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Copyright © 2017 W.W. Norton, Inc.

Table of Contents 2

• This lesson introduces the four major theoretical
perspectives in sociology, including structural-
functional, social conflict, feminism, and
symbolic interactionism.

• Animation video of the 4 Major sociological

• The Importance of Theory

• The meaning and examples of the four major

• CATS Lesson- Summary 4 fill in the blanks

• BOPPPS Lesson: Students take home
assignments: Watch a movie of choice, include
the 4 perspectives and explain how each one
relates to the movie.

• Questions
• Blooms Taxonomy
• BOPPPS Summary

Copyright © 2017 W.W. Norton, Inc.

The Importance of the Four Sociological

Theories and Video

Slide 1 of 3
• When you were in junior high or high school and you ate lunch, did certain types of

people sit at certain tables every day? Why do you think people tend to sort
themselves into groups and stay with people they see as similar to themselves? If
you have a guess as to why this happens, you could say that you have a theory
regarding how social groups function. This lesson focuses on the importance of
theory in the social sciences and the four main theoretical perspectives within
• It's important for social sciences, like psychology, economics, and sociology, to
follow theoretical perspectives as a framework for understanding occurrences,
circumstances and incidences, such as the ways people form groups. Without
theories, we'd just have a huge list of individual tendencies, or decisions people
make, or types of people, but we wouldn't have any way of organizing the field.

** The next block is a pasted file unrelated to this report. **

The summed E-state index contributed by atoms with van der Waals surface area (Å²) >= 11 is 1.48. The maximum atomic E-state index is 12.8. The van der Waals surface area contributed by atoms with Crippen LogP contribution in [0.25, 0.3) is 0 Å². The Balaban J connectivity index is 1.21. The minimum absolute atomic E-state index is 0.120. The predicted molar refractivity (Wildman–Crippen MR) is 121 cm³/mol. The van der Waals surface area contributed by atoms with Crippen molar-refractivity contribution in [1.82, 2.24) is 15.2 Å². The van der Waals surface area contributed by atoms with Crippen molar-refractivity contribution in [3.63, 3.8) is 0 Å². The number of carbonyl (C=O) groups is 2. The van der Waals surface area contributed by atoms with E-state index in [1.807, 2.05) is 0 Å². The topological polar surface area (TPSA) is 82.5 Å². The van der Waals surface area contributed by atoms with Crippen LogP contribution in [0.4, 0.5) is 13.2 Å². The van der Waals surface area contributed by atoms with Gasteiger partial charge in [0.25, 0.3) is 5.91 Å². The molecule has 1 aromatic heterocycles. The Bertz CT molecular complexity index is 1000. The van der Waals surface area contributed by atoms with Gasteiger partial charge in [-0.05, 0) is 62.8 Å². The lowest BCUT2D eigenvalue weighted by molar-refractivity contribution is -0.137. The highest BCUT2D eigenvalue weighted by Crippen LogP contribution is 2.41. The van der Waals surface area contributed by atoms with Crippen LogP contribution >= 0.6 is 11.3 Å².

Theories help us see overall themes across many specific types of behaviors or
decisions in the social world.

Copyright © 2017 W.W. Norton, Inc. 3

The Meaning • Structural-Functional Theory
and Example • Our first theory is called structural-functional theory.
of the 4
Theories This approach views society as a complex, but
interconnected system, where each part works together
Copyright © 2017 W.W. Norton, Inc. as a functional whole. A metaphor for the structural-
functional approach is the human body. You have arms,
legs, a heart, a brain, and so on. Each individual body
part has its own neurons and system for working, but
each part has to work together for a fully-functioning
structure, or system. What are the different structures, or
systems, in society? You can probably think of the
government, businesses, schools, and families. We need
all of these systems to work together for a fully-
functioning society.
• To make each of our four theories more memorable, let's
think about each theory from the perspective of an